Because Carolyn Foote Knows That Technology and Access Are Key to Learning

Carolyn Foote is district and high school librarian at Westlake High School at Eanes Independent School District in Austin, Texas. She is a member of the American Association of School Librarians (AASL) and was named a White House Champion of Change. She blogs at Not So Distant Future and tweets @technolibrary.

Carolyn is helping libraries transform by leading a 1:1 iPad program for students and teachers.

What big change are you implementing that is helping your library transform?

Our library initiated a pilot with six iPads five years ago to determine their usefulness in the classroom and library.  We invited students and teachers as well as library users to participate and give us feedback about ease of use for library services, educational functionality, and teacher ease of use. The library served as a Petri dish for testing out a new technology and giving our school community access to it. Now our school district is 1:1 iPads for all grade levels. As we transitioned to 1:1 for each student, the library offered space for a tech support area for students, and redesigned a section of the library named "the Juice Bar" to offer daily tech support for our 1:1 program.

How has this transformation in your library helped to transform your community?

Our library sees technology functions in the school as a natural partnership and so we have tried to provide support for both students and teachers - instructional support as well as support with equipment like portable keyboards, charging stations, etc. The 1:1 initiative has transformed access for our students, as well as instruction in our schools. At the direction of our educational technology department we have become a Google Apps district which allows for much collaborative work. And the library staff has stayed highly involved in working with new apps, working with our instructional technologists, teachers, and students to support new projects and research. 1:1 has allowed many more collaborative opportunities, whether it's an online chat about student research projects, or collaborative brainstorming via an app. The access has changed the educational ecosystem at our school

What is one of the best strategies for achieving change in your library and how have you leveraged it?

Being willing to experiment and take risks is the best way to achieve change. By being willing to try new programming, new technology, and new policies, we can demonstrate to our patrons (students and teachers) that  we all learn through experimenting. By being willing to take risks, we can also learn a great deal about our patrons' needs and preferences. That also means we need to be agile and willing to spend less time pre-planning and more time actually exploring and trying new ideas.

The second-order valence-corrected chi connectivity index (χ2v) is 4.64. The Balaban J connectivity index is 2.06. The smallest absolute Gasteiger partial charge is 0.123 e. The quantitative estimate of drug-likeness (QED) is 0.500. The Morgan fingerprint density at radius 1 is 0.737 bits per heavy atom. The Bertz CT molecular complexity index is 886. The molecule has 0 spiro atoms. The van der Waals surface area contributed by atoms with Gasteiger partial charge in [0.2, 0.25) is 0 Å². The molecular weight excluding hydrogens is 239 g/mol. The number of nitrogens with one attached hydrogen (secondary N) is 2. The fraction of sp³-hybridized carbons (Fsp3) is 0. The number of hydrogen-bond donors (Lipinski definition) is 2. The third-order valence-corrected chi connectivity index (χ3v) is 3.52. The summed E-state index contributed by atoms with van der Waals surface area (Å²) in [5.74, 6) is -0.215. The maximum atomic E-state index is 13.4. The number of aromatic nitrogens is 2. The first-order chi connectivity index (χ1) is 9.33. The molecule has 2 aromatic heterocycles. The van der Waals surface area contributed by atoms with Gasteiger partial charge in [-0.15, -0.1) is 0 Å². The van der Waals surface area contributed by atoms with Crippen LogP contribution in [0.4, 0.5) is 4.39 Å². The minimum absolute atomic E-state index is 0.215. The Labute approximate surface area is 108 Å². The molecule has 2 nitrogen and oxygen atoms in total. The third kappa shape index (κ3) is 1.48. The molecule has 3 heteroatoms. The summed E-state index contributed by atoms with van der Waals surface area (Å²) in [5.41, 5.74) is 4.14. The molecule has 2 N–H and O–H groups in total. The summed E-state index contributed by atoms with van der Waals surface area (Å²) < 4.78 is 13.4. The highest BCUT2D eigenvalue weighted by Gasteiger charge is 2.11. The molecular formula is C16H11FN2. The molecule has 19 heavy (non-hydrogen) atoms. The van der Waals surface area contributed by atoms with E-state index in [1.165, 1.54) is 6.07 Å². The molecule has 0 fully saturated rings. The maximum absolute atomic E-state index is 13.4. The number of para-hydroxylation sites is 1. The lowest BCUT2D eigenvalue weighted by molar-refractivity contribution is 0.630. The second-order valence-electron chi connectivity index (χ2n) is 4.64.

What resources (books, articles, mentors, web sites, etc.) help inspire your evolving vision of change in libraries?

I've found so many amazing resources to influence my thinking - from blogs like Buffy Hamilton's Unquiet Librarian, to books like The Third Teacher and The Language of School Design to work like Danah Boyd's It's Complicated.  Building a 21st Century library encompasses so many areas - from space design to the maker movement to understanding students' use of social media - that reading in a wide arena is really necessary to keep ahead of trends and understand how to move forward. Social media like Twitter is also a foundational resource for connecting with other librarians who support one another's professional growth. Social media has allowed me to engage with and come to know so many talented library professionals who are leading our field and who willingly share their knowledge, and that has enhanced my own thinking and practice.


The Libraries Transform campaign is designed to increase public awareness of the value, impact and services provided by libraries and library professionals. The Libraries Transform campaign will ensure there is one clear, energetic voice for our profession, showcasing the transformative nature of today’s libraries and elevating the critical role libraries play in the digital age.

If you are a library professional interested in sharing a story about how you are helping libraries transform, please contact Miguel Figueroa at mfigueroa@ala.org.

Read more about librarians who are transforming their libraries and the profession at Love Libraries dot org

Tags: